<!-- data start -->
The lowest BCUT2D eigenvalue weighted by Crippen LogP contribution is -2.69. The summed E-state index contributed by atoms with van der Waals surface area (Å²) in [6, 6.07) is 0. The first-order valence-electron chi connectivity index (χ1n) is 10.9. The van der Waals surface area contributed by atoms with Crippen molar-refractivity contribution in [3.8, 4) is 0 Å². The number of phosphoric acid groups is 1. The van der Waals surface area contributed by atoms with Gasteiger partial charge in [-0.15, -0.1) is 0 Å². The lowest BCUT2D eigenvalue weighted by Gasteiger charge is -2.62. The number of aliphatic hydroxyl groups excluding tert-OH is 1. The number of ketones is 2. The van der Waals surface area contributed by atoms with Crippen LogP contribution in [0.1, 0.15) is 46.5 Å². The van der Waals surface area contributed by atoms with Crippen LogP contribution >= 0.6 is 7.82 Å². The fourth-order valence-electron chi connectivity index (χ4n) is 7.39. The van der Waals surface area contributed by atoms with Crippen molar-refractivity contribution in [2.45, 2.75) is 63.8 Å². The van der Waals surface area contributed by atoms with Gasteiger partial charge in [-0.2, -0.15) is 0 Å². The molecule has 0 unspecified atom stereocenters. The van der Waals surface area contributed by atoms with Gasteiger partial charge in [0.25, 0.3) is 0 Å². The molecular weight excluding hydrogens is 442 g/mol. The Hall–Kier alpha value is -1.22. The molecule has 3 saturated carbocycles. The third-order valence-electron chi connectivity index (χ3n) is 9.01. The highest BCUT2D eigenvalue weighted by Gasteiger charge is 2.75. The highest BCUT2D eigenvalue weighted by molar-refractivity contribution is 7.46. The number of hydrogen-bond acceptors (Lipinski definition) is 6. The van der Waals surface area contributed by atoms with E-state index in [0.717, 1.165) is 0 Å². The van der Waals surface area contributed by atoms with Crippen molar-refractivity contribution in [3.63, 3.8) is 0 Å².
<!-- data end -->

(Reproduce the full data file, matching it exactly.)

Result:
The lowest BCUT2D eigenvalue weighted by Crippen LogP contribution is -2.69. The summed E-state index contributed by atoms with van der Waals surface area (Å²) in [6, 6.07) is 0. The first-order valence-electron chi connectivity index (χ1n) is 10.9. The van der Waals surface area contributed by atoms with Crippen molar-refractivity contribution in [3.8, 4) is 0 Å². The number of phosphoric acid groups is 1. The van der Waals surface area contributed by atoms with Gasteiger partial charge in [-0.15, -0.1) is 0 Å². The lowest BCUT2D eigenvalue weighted by Gasteiger charge is -2.62. The number of aliphatic hydroxyl groups excluding tert-OH is 1. The number of ketones is 2. The van der Waals surface area contributed by atoms with Crippen LogP contribution in [0.1, 0.15) is 46.5 Å². The van der Waals surface area contributed by atoms with Crippen LogP contribution >= 0.6 is 7.82 Å². The fourth-order valence-electron chi connectivity index (χ4n) is 7.39. The van der Waals surface area contributed by atoms with Crippen molar-refractivity contribution in [2.45, 2.75) is 63.8 Å². The van der Waals surface area contributed by atoms with Gasteiger partial charge in [-0.2, -0.15) is 0 Å². The molecule has 0 unspecified atom stereocenters. The van der Waals surface area contributed by atoms with Gasteiger partial charge in [0.25, 0.3) is 0 Å². The molecular weight excluding hydrogens is 442 g/mol. The Hall–Kier alpha value is -1.22. The molecule has 3 saturated carbocycles. The third-order valence-electron chi connectivity index (χ3n) is 9.01. The highest BCUT2D eigenvalue weighted by Gasteiger charge is 2.75. The highest BCUT2D eigenvalue weighted by molar-refractivity contribution is 7.46. The number of hydrogen-bond acceptors (Lipinski definition) is 6. The van der Waals surface area contributed by atoms with E-state index in [0.717, 1.165) is 0 Å². The van der Waals surface area contributed by atoms with Crippen molar-refractivity contribution in [3.63, 3.8) is 0 Å².